Ellyse Perry plans on making her long-awaited return from injury as an allrounder, also declaring she is desperate to play every game for Sydney Sixers in a congested WBBL season.
Perry underwent hamstring surgery in the aftermath of the Twenty20 World Cup, having suffered the injury during Australia's final pool game of the tournament and missing the epic semi-final and final wins.
The 29-year-old's wait to return from the most severe injury of her decorated career has now ticked past seven months.
Perry's hopes of a comeback in the recent trans-Tasman series were scuppered by a minor setback.
But the superstar is on track to take part in the WBBL, which starts on October 25 and is being staged entirely in Sydney.
"It's feeling really good and if we were playing tomorrow, I'd be available," Perry told AAP.
"We kind of opted for a really conservative approach in the recent New Zealand series.
"Not playing was an easy decision to make. Maybe it wouldn't have been if it were a different competition, a World Cup or something like that."
National coach Matthew Mott recently flagged that Perry's future bowling workloads were "something we talk about a lot" and "we are talking about that role in the Big Bash".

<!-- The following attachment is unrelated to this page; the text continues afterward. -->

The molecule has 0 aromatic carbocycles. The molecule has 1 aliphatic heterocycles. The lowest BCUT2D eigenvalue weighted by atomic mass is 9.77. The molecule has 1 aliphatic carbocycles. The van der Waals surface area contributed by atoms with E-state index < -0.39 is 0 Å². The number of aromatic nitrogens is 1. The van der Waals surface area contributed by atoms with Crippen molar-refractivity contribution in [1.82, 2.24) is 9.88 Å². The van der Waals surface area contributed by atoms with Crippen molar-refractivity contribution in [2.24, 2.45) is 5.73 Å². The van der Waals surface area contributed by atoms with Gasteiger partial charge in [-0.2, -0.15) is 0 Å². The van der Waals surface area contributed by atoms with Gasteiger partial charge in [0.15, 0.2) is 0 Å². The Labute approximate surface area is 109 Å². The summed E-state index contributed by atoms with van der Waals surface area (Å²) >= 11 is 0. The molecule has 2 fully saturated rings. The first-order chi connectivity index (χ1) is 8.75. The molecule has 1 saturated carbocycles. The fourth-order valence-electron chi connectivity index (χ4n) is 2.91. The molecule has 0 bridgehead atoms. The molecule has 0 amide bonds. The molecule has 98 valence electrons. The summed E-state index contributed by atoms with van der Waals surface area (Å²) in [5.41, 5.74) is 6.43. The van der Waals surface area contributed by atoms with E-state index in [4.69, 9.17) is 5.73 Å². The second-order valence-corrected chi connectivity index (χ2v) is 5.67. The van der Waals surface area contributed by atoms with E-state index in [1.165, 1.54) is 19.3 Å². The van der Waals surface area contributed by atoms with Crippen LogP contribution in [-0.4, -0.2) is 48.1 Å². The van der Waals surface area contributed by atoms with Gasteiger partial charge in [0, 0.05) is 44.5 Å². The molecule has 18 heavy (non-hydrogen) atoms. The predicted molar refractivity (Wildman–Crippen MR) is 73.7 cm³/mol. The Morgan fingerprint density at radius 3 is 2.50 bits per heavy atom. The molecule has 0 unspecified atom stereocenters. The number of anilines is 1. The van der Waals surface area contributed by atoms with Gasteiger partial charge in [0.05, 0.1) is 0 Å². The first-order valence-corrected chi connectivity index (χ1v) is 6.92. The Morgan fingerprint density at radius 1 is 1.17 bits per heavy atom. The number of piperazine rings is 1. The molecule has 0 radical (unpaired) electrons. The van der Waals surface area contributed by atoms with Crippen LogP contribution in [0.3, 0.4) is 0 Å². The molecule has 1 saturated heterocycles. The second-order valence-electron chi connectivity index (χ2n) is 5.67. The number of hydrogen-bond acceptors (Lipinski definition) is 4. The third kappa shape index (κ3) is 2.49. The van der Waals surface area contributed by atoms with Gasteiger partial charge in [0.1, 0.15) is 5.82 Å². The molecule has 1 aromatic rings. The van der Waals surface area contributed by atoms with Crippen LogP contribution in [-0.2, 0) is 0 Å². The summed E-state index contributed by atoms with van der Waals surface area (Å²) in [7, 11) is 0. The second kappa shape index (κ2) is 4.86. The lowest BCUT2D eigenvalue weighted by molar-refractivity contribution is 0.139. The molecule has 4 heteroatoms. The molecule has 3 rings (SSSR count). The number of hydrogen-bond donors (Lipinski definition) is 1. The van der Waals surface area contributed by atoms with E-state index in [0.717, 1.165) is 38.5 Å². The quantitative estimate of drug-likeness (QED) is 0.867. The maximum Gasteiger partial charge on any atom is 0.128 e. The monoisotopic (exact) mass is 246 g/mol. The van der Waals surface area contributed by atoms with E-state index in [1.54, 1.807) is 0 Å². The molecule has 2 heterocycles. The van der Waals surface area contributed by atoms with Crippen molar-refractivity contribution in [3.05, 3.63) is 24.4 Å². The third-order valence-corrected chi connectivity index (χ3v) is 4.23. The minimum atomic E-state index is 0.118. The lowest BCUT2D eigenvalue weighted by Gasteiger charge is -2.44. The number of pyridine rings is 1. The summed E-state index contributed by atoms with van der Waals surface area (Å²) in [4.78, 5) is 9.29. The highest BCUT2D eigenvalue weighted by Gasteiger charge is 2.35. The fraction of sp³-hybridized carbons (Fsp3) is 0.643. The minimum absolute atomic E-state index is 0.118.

Perry, who has won countless games for the Sixers and Australia with both bat and ball, understands why it is a topic of discussion.
But the dual international has made it clear she wants to continue playing as an allrounder throughout the upcoming WBBL and the rest of her career.
"I don't think I'd really enjoy it to the same extent, just being a batter," Perry said.
"I don't think I'd offer anywhere near as much as a player, just being a batter.
"It's not really ever been in my mindset to do that and I don't think it ever really will be.
"For as long as I play and am capable of performing, I don't see that being any different ... I'm pretty confident if I'm going to keep playing it's going to be as an allrounder."
The sixth edition of the WBBL was initially slated to begin October 17.
The COVID-19 pandemic prompted Cricket Australia to trim the length of the season by one week and retain a 59-match season.
"It is congested," Perry said.
"But given the period of time I've had to rehab - and I guess what I've been able to get through in that time - I'll certainly be aiming to play every game."